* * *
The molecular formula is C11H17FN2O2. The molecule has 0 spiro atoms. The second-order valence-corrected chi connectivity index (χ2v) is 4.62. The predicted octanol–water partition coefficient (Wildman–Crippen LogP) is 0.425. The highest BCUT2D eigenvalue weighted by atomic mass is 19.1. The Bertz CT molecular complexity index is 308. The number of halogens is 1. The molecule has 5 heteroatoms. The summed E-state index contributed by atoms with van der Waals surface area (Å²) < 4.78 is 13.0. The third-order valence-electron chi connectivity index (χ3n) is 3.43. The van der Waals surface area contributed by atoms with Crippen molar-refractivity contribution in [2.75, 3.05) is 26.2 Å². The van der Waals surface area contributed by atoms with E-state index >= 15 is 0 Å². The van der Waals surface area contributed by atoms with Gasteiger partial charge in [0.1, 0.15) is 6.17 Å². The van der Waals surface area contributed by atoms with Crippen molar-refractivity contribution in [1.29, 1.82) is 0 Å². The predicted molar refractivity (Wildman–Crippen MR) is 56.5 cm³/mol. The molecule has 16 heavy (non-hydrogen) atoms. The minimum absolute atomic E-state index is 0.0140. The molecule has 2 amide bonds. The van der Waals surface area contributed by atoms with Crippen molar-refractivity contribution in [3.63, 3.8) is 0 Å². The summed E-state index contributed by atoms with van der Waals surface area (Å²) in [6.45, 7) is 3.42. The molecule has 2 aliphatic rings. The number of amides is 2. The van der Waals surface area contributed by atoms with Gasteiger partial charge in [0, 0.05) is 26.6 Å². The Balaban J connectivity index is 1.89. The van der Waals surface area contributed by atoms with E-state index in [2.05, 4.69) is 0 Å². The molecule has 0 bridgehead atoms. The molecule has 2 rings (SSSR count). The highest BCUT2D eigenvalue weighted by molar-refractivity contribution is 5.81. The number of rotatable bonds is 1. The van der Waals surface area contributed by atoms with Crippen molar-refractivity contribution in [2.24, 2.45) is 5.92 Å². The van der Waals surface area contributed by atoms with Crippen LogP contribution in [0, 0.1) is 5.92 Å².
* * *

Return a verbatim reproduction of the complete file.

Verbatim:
The molecular formula is C11H17FN2O2. The molecule has 0 spiro atoms. The second-order valence-corrected chi connectivity index (χ2v) is 4.62. The predicted octanol–water partition coefficient (Wildman–Crippen LogP) is 0.425. The highest BCUT2D eigenvalue weighted by atomic mass is 19.1. The Bertz CT molecular complexity index is 308. The number of halogens is 1. The molecule has 5 heteroatoms. The summed E-state index contributed by atoms with van der Waals surface area (Å²) < 4.78 is 13.0. The third-order valence-electron chi connectivity index (χ3n) is 3.43. The van der Waals surface area contributed by atoms with Crippen molar-refractivity contribution in [2.75, 3.05) is 26.2 Å². The van der Waals surface area contributed by atoms with E-state index >= 15 is 0 Å². The van der Waals surface area contributed by atoms with Gasteiger partial charge in [0.1, 0.15) is 6.17 Å². The van der Waals surface area contributed by atoms with Crippen molar-refractivity contribution in [1.29, 1.82) is 0 Å². The predicted molar refractivity (Wildman–Crippen MR) is 56.5 cm³/mol. The molecule has 16 heavy (non-hydrogen) atoms. The minimum absolute atomic E-state index is 0.0140. The molecule has 2 amide bonds. The van der Waals surface area contributed by atoms with Crippen molar-refractivity contribution in [3.63, 3.8) is 0 Å². The summed E-state index contributed by atoms with van der Waals surface area (Å²) in [6.45, 7) is 3.42. The molecule has 2 aliphatic rings. The number of amides is 2. The van der Waals surface area contributed by atoms with Gasteiger partial charge in [0, 0.05) is 26.6 Å². The Balaban J connectivity index is 1.89. The van der Waals surface area contributed by atoms with E-state index in [2.05, 4.69) is 0 Å². The molecule has 0 bridgehead atoms. The molecule has 2 rings (SSSR count). The highest BCUT2D eigenvalue weighted by molar-refractivity contribution is 5.81. The number of rotatable bonds is 1. The van der Waals surface area contributed by atoms with Crippen molar-refractivity contribution in [2.24, 2.45) is 5.92 Å². The van der Waals surface area contributed by atoms with Crippen LogP contribution in [0, 0.1) is 5.92 Å².